I am home from Russia after a three-week journey that culminated with an extraordinary gathering outside this city at the Christian Retreat Center — Rodnik (“Spring of Water” or “The Source”). In partnership with the Baptist church in that region, we held a second conference on post-orphanage ministry.
The first gathering was in November 2010. It was a beginning, modest in plan and marred by the fall of Pastor Victor Ignatenkov from a scaffold the day before. As Victor lay in a hospital bed, specialists from Moscow and St. Petersburg and ministry teams from at least 13 churches gathered to listen and share.
It turned out that just gathering people made a difference. Churches recognized the importance of the ministry and engaged more deeply.
We tried to gather again in 2012, but schedules could not be coordinated. Determined to continue where we left off, we set a date for a new conference and then began looking for specialists.
In October, we still did not have anyone, and we were lifting prayers. In November, I was copied on an email exchange and knew that those prayers had been answered. However, the timing was so close I couldn’t imagine that ― only four months before the scheduled dates ― it would work for this year,.
But far away, in the state of Montana, Eamon Anderson had also been praying. She had lived and worked in a Roma village in Romania for four years and still felt a deep call to Roma ministry and to Eastern Europe. The answer to her prayer was on a tag on a Christmas “giving tree” at her church, First Presbyterian Church of Missoula.
The tag was for the ministry of Gary Payton, my predecessor as Russia liaison, and mentioned the Roma work in Russia. She wrote to Gary, and Gary copied us in his response.
Eamon Anderson is a Social Worker and Child Welfare Specialist from the University of Montana. She is engaged in social work and research on American Indian reservations in Montana, focusing on childhood trauma and child traumatic stress, training welfare workers, teachers and juvenile justice professionals.
Other broad experiences made it even clearer that we needed her experience for the upcoming conference in Russia, but how could it be possible to issue such an invitation on such a short notice?
We began an email exchange ― information from my side, questions from her side ― and finally I mentioned the upcoming conference and an “if only.” Her response was immediate: she would check with her boss.
Four months later, she stood before our gathering and shared information that spoke to people where they were, turning on light bulbs throughout the room. Her deep cultural sensitivity and gentle delivery, modeling strategies for working with traumatized children and youth, added to the power of her words.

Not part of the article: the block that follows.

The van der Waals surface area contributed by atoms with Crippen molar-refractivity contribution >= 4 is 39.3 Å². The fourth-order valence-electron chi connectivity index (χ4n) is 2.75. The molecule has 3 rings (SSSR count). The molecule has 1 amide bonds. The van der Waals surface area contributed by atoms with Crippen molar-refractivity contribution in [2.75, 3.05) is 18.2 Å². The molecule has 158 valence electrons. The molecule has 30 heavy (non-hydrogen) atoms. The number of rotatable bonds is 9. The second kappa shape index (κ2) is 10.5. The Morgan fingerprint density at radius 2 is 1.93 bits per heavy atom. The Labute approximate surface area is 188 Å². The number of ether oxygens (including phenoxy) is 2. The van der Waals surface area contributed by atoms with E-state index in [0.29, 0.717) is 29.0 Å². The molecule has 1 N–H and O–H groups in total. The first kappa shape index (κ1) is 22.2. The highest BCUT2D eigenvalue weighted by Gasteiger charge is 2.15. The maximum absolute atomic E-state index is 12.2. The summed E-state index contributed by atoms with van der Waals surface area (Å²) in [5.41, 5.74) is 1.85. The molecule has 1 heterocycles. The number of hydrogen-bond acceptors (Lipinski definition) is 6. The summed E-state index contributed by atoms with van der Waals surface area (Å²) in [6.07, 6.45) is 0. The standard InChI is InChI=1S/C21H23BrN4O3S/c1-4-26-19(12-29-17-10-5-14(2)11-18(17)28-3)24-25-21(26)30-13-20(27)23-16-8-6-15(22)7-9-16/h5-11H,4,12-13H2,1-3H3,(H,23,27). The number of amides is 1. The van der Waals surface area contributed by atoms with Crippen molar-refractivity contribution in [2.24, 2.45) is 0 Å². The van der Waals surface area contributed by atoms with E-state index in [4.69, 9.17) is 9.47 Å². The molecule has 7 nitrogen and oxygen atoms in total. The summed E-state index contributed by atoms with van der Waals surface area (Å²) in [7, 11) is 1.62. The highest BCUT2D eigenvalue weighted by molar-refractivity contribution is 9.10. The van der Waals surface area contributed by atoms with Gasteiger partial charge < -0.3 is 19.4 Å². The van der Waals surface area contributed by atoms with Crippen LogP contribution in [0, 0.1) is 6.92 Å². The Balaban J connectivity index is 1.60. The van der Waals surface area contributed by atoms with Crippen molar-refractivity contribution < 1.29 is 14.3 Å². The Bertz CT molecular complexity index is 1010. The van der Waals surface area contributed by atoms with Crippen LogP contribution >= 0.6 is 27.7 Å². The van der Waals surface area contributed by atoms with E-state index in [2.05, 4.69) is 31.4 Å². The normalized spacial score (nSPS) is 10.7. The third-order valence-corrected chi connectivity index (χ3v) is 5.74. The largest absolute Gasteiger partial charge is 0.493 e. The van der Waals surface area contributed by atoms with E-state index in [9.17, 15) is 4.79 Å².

As she discussed trauma in children, the symptoms and the developmental issues for children and adolescents, people recognized not just the children that they worked with in the orphanages, but also people around them in society and adults in their congregations.
The presentation brought forward the deep need for healing in Russian society, and the need for prevention, to stop the generational trauma that is the legacy of the Soviet Union and its collapse. It opened people’s eyes to looking at the orphans and those who struggle with similar trauma in a new way.
The connections between multiple traumatic events in childhood and suicide, depression, alcoholism and drug abuse are startling. The need to look more deeply at root causes is undeniable.
After the presentation, many people approached us to see if Eamon could come to their churches to talk about parenting, to see if Eamon had any experience in drug and alcohol rehab, to see if she could come back to do more training.
Three of our colleagues, hearing about the plans for the conference, joined us in Smolensk ― Burkhard Paetzold (regional liaison for Central and Eastern Europe and facilitator of work with the Roma people there), Liz Searles (a PCUSA mission co-worker soon to be serving with orphans in Tulcea, Romania) and Carolyn Otterness, who is under appointment of the Reformed Church of America working with Roma out of Budapest, Hungary).
We spent hours after the conference talking about possibilities. The topic resonates across all of our areas of ministry. For instance, Russia struggles with issues of domestic violence and substance abuse. The need for reconciliation and healing is deep across this part of the world.
In addition to Eamon’s presentations on trauma, we were grateful to have two presenters from Omaha, Neb. – Kathy Moore speaking on essential life skills and mentoring programs, and Geri Clanton sharing information on human trafficking ― all critical topics which added even more value to the program. We are grateful for their participation in making this a memorable conference.
People traveled to Smolensk from as far away as Perm (in the Ural mountains) and Volgadonsk (in the Rostov region, down by the Black Sea). We had 67 participants from 16 cities. It was a huge blessing to be able to use the new camp facilities. There was room for all. We are grateful for the support that made this conference possible and for gifts to orphanage ministry in Russia and Belarus.
Please pray for ongoing work with orphans and those that have “graduated.” They are extremely vulnerable in their brokenness. Please pray for the ministry teams working with them. I give thanks to God for the bounty of his blessings.